The 3M Company moved to St. Paul in It built a art deco headquarters at Bush that still stands. Headquarters operations moved to the Maplewood campus in 3M manufacturing continued for a couple more decades until all St. Paul operations ceased.

The city was home to the Ford Motor Company's Twin Cities Assembly Plant, which opened in and closed at the end of The plant was in Highland Park on the Mississippi River, adjacent to Lock and Dam No. 1, Mississippi River, which generates hydroelectric power.[93] The site is now being cleared of buildings and tested for contamination to prepare for redevelopment.[94] The lead developer, the Ryan Company, has released a proposed set of zoning changes that will shape how the land will be used.[95]

Saint Paul has financed city development with tax increment financing (TIF). In , it had 55 TIF districts. Projects that have benefited from TIF funding include the St. Paul Saints stadium, and the affordable housing along the Twin Cities Metro Green Line.[96]

Culture[edit]

Every January, Saint Paul hosts the Saint Paul Winter Carnival, a tradition that began in when a New York reporter called Saint Paul "another Siberia". The organizers had a model in the Montreal Winter Carnival the year before. Architect A. C. Hutchinson designed the Montreal ice castle and was hired to design St. Paul's first.[97] The event has now been held times with an attendance of , It includes an ice sculpting competition, a snow sculpting competition, a medallion treasure hunt, food, activities, and an ice palace when it can be arranged.[98] The Como Zoo and Conservatory and adjoining Japanese Garden are popular year-round. The historic Landmark Center in downtown Saint Paul hosts cultural and arts organizations. The city's recreation sites include Indian Mounds Park, Battle Creek Regional Park, Harriet Island Regional Park, Highland Park, the Wabasha Street Caves, Lake Como, Lake Phalen, and Rice Park, as well as several areas abutting the Mississippi River. The Irish Fair of Minnesota is held annually at the Harriet Island Pavilion area. The country's largest Hmong American sports festival, the Freedom Festival, is held the first weekend of July at McMurray Field near Como Park.

The city is associated with the Minnesota State Fair in neighboring Falcon Heights just west of Como Park. The fair dates to before statehood. With the competing interests of Minneapolis and St. Paul, it was held on "neutral ground" between both. That area refused to become part of St. Paul or Roseville and became Falcon Heights in the s. The University of Minnesota Saint Paul Campus is actually in Falcon Heights.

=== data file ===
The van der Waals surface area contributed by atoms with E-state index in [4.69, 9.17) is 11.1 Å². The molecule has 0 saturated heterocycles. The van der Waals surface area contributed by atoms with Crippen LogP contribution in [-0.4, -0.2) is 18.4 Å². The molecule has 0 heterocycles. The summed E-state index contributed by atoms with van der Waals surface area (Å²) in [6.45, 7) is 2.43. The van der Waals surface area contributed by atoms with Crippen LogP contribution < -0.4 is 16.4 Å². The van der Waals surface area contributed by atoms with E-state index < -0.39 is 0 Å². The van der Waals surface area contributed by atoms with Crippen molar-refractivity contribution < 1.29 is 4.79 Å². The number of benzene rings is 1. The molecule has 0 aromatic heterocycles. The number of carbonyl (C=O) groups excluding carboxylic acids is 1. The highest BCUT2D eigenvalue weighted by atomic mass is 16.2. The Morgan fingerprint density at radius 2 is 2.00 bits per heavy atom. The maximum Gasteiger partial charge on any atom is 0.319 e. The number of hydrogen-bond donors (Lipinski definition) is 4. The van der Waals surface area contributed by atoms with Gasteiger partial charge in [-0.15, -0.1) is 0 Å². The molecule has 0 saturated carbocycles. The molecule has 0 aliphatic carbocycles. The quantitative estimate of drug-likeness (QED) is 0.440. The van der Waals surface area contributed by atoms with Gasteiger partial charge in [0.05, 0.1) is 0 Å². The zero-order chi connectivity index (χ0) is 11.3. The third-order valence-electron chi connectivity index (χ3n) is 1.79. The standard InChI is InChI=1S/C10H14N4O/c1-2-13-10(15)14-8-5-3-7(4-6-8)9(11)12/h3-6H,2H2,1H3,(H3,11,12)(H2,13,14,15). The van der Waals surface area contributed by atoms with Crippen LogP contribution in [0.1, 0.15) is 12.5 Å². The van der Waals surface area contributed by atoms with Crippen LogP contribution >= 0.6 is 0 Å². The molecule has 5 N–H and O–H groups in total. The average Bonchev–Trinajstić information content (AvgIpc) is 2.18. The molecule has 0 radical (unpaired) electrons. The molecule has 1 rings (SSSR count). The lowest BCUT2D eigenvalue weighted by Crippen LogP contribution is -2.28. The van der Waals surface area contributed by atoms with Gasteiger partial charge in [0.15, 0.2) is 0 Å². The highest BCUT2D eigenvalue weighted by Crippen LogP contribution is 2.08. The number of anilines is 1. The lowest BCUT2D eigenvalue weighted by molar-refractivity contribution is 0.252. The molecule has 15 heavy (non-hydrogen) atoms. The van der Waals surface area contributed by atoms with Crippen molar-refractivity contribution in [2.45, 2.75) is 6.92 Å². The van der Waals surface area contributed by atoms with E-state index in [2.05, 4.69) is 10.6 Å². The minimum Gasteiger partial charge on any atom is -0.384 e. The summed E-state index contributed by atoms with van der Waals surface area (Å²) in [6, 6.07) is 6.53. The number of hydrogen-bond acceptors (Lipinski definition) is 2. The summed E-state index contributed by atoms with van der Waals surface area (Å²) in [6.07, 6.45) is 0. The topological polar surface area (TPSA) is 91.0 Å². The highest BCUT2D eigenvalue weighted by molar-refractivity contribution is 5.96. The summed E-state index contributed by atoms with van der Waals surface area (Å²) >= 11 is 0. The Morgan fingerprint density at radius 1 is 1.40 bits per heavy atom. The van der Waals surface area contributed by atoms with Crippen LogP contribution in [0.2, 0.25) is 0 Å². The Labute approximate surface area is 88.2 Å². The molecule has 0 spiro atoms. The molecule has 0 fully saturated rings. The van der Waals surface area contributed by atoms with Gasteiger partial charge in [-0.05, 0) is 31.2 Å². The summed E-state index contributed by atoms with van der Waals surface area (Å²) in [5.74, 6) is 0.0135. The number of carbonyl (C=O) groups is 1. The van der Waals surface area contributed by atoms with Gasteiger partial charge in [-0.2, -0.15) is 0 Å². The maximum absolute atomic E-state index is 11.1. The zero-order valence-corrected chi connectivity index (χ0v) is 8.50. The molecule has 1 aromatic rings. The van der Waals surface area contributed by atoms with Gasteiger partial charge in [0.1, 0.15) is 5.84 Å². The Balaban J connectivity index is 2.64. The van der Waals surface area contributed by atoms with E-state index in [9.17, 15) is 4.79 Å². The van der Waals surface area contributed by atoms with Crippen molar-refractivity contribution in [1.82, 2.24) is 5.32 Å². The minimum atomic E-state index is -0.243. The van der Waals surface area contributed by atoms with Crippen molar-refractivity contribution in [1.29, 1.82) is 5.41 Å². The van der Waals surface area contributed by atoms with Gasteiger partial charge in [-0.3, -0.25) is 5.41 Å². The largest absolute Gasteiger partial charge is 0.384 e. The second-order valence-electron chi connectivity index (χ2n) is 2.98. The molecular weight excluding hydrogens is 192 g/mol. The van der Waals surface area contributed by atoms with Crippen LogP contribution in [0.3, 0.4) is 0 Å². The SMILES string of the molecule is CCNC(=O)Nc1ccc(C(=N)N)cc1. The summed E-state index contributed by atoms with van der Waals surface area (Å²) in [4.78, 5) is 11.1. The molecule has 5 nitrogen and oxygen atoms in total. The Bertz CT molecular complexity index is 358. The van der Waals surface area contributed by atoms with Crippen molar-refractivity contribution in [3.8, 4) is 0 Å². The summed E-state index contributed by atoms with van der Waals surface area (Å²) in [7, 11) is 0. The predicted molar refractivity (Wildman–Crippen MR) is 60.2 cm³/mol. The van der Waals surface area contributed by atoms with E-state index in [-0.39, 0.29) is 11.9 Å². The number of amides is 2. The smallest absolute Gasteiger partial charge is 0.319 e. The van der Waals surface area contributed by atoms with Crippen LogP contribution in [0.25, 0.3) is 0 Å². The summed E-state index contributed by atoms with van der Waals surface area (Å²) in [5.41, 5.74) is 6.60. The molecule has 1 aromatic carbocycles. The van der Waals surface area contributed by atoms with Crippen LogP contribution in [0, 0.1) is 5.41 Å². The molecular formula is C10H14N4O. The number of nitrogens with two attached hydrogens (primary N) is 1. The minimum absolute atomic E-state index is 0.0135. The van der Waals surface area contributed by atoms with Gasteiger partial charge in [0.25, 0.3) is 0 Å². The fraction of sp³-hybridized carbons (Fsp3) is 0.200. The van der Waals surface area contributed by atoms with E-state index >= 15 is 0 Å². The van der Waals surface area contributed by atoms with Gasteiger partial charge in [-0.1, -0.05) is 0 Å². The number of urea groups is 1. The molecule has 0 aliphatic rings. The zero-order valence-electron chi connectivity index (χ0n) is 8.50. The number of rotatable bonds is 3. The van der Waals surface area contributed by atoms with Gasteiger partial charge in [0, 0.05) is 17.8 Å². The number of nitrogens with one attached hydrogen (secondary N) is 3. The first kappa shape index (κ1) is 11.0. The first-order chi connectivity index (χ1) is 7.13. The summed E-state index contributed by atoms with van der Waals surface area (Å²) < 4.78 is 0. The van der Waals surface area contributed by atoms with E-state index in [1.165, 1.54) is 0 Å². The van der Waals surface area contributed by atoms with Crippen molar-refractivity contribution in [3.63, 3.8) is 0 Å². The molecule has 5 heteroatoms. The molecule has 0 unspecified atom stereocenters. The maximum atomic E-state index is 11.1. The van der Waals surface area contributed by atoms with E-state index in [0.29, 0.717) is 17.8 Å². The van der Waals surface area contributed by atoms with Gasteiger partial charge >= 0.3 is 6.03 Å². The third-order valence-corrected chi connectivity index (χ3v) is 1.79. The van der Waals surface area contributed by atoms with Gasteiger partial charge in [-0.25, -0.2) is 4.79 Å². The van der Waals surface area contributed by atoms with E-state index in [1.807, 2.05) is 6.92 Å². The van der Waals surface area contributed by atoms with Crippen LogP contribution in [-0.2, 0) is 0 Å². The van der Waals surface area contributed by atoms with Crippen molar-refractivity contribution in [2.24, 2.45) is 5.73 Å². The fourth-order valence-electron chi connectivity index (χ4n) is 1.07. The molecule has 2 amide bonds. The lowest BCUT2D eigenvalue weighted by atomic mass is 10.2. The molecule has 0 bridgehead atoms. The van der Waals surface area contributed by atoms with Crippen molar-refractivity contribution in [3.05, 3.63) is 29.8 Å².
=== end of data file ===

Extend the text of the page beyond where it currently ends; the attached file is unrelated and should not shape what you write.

Fort Snelling is often identified as being in St. Paul but is actually its own unorganized territory. The eastern part of Fort Snelling Unorganized Territory (MSP included) has a St. Paul mailing address. The western side has a Minneapolis ZIP code.

Saint Paul is the birthplace of cartoonistCharles M. Schulz, who lived in Merriam Park from infancy until [99] Schulz's Peanuts inspired giant, decorated sculptures around the city, a Chamber of Commerce promotion in the late s.[] Other notable residents include writer F. Scott Fitzgerald and playwright August Wilson, who premiered many of the ten plays in his Pittsburgh Cycle at the local Penumbra Theater.[]

The Ordway Center for the Performing Arts hosts theater productions and the Minnesota Opera is a founding tenant.[]RiverCentre, attached to Xcel Energy Center, serves as the city's convention center. The city has contributed to the music of Minnesota and the Twin Cities music scene through various venues. Great jazz musicians have passed through the influential Artists' Quarter, first established in the s in Whittier, Minneapolis, and moved to downtown Saint Paul in [] Artists' Quarter also hosts the Soapboxing Poetry Slam, home of the National Poetry Slam Champions. At The Black Dog, in Lowertown, many French or European jazz musicians (Evan Parker, Tony Hymas, Benoît Delbecq, François Corneloup) have met Twin Cities musicians and started new groups touring in Europe. Groups and performers such as Fantastic Merlins, Dean Magraw/Davu Seru, Merciless Ghosts, and Willie Murphy are regulars. The Turf Club in Midway has been a music scene landmark since the s.[] Saint Paul is also the home base of the internationally acclaimed Rose Ensemble.[] As an Irish stronghold, the city boasts popular Irish pubs with live music, such as Shamrocks, The Dubliner, and until its closure in , O'Gara's.[] The internationally acclaimed Saint Paul Chamber Orchestra is the nation's only full-time professional chamber orchestra.[] The Minnesota Centennial Showboat on the Mississippi River began in with Minnesota's first centennial celebration.[]